If you have mental health issues, you're not alone. More importantly, you're not "weird." And you're not a social leper. Mental health issues affect tens of millions of adults in the United States each year. Mental illness can be genetic, triggered by experience or thrust upon us with no apparent warning during the most stressful stages of our lives.
A plethora of prevalent illnesses, including several anxiety disorders, attention-deficit/hyperactivity disorder, autism, eating disorders and several more, fall under the mental health umbrella. Here's a breakdown of six of the most common mental illnesses in the U.S. today in order to have a better understanding of the issues many people in the U.S. face — some for their entire life.
Many people's common use of the word "anxiety" to describe dealing with everyday stress has diluted how our society views anxiety. The everyday kind of anxiety can be beneficial. "Anxiety is a normal reaction to stress and can actually be beneficial in some situations," the National Institute of Mental Health states on its website.
"For some people, however, anxiety can become excessive, and while the person suffering may realize it is excessive they may also have difficulty controlling it and it may negatively affect their day-to-day living."
Anxiety disorders are the most prevalent mental illness in the U.S. This umbrellas several disorders that affect 18.1% of adults in the United States, according to the NIMH. These include generalized anxiety disorder, post-traumatic stress disorder, obsessive compulsive disorder and phobias. (The Diagnostic and Statistical Manual of Mental Disorders recently reclassified PTSD and OCD into their own categories, but the most recent NIMH statistics still include them under anxiety.)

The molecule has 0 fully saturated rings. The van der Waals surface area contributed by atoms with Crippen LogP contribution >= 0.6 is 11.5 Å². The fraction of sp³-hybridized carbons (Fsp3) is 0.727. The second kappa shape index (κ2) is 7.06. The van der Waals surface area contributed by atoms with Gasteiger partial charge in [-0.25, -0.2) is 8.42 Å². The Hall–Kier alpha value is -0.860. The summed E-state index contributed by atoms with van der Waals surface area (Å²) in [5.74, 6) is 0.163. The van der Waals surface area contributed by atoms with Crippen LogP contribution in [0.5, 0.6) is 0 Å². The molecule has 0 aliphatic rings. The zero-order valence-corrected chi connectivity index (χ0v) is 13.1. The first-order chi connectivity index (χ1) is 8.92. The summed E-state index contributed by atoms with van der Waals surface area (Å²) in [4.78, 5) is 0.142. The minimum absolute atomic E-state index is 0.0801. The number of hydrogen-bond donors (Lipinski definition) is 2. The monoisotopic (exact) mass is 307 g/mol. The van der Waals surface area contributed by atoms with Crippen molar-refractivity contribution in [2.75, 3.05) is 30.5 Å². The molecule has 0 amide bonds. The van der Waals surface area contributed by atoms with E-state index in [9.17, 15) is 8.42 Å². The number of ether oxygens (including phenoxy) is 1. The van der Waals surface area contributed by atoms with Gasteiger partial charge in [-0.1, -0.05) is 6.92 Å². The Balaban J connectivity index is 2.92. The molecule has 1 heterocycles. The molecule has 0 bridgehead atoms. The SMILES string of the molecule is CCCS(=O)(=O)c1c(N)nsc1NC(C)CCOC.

"The prevalence of anxiety has increased in recent decades," Scott Woodruff, psychologist at the American Institute for Cognitive Therapy, wrote in an email. "Research hasn't revealed exactly why, but we can speculate. Many people lack the reliable sources of security they once had."
Woodruff said the increase in anxiety disorder diagnosis is associated with increasing geographical distance from family and higher expectations in life. "Overall, we now live farther away from family members, live alone more frequently and work in companies with higher turnover. In addition, we often have high expectations for what we need to achieve, as well as how we should feel. All of this can bring enormous amounts of pressure," he said.
Woodruff added that it's entirely possible to live a normal life with anxiety through therapy. "The most important thing to know about anxiety disorders is that they are highly treatable through therapy," he said. "Clinical research has demonstrated that cognitive-behavioral therapy, which targets relations between a patient's thoughts, feelings and behaviors, consistently improves anxiety in patients."
6.7% U.S. adults had at least one major depressive episode in 2014. While it's common to use the phrase "I'm depressed" to express emotions like feeling tired at work or while watching a video about abandoned puppies on Facebook, major clinical depression is defined as "a period of two weeks or longer during which there is either depressed mood or loss of interest or pleasure, and at least four other symptoms that reflect a change in functioning, such as problems with sleep, eating, energy, concentration and self-image," according to the NIMH.